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Automated Image Acquisition of Polymer Blend Morphology in an SEM

Published online by Cambridge University Press:  14 March 2018

Clifford S. Todd*
Affiliation:
Analytical Sciences, Dow Chemical, Midland, MI, USA
John Blackson
Affiliation:
Analytical Sciences, Dow Chemical, Midland, MI, USA
Georg Bar
Affiliation:
Analytical Sciences, Dow Chemical, Schkopau, Germany
Eddy Garcia-Meitin
Affiliation:
Analytical Sciences, Dow Chemical, Freeport, TX, USA. FEI Company
David Reuschle
Affiliation:
Analytical Sciences, Dow Chemical, Freeport, TX, USA. FEI Company
Michael Janus
Affiliation:
Analytical Sciences, Dow Chemical, Eindhoven, Netherlands
Mark Darus
Affiliation:
Analytical Sciences, Dow Chemical, Hillsboro, OR, USA
Annabel Nickles
Affiliation:
Analytical Sciences, Dow Chemical, Hillsboro, OR, USA
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Modern semi-crystalline polymers based on olefin chemistry are receiving a lot of attention due to their low cost of manufacture and the ability to tailor properties by controlling polymer morphology. A common technique to visualize polymer morphology is transmission electron microscopy (TEM), with the use of appropriate contrast-enhancing heavy metal stains. One of the difficulties in obtaining a TEM image is the need to prepare an ultra-thin section. Alternative approaches that do not rely on sectioning, such as AFM and SEM imaging of a prepared block face, have shown some promise for gross morphology characterization (μm-scale) but in most cases lacked the detail that can be observed by TEM.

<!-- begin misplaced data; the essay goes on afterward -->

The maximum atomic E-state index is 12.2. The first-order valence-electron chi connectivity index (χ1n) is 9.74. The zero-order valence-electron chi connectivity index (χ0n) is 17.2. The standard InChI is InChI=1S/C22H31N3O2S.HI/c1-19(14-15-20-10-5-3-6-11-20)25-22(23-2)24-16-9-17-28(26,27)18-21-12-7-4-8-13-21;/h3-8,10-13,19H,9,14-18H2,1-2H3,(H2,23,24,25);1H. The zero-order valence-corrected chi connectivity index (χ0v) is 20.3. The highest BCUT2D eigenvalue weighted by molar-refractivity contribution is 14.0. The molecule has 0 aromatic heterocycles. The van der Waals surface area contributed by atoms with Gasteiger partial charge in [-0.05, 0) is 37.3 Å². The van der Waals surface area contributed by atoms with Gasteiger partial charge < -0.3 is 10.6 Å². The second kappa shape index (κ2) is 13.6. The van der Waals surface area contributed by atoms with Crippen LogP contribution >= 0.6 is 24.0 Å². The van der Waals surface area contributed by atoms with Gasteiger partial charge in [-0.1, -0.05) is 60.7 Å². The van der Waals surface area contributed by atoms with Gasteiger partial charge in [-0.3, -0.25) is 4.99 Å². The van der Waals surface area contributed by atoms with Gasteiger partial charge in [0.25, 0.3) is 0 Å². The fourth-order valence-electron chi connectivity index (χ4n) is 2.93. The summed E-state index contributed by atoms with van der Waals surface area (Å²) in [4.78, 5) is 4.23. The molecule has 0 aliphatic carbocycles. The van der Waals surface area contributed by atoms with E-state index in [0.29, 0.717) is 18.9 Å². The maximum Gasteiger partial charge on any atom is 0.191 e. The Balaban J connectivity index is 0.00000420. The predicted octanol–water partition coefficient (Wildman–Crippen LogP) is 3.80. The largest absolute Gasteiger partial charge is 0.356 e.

Type
Research Article
Copyright
Copyright © Microscopy Society of America 2008

References

[1] Goizueta, G. et al. (1993) Polymer, v 34-2, p 253.CrossRefGoogle Scholar
[2] Blackson, J. et al, (2007) Microscopy and Microanalysis, v 13 (Suppl 2), p 323.CrossRefGoogle Scholar
[3] Harris, J. and Vastenhout, J. (2006) Microscopy Today, v 14-5, p 20.Google Scholar
[4] el Maaty, M. Abo and Bassett, D. (2005) Polymer, v 46-20, p 8682.CrossRefGoogle Scholar
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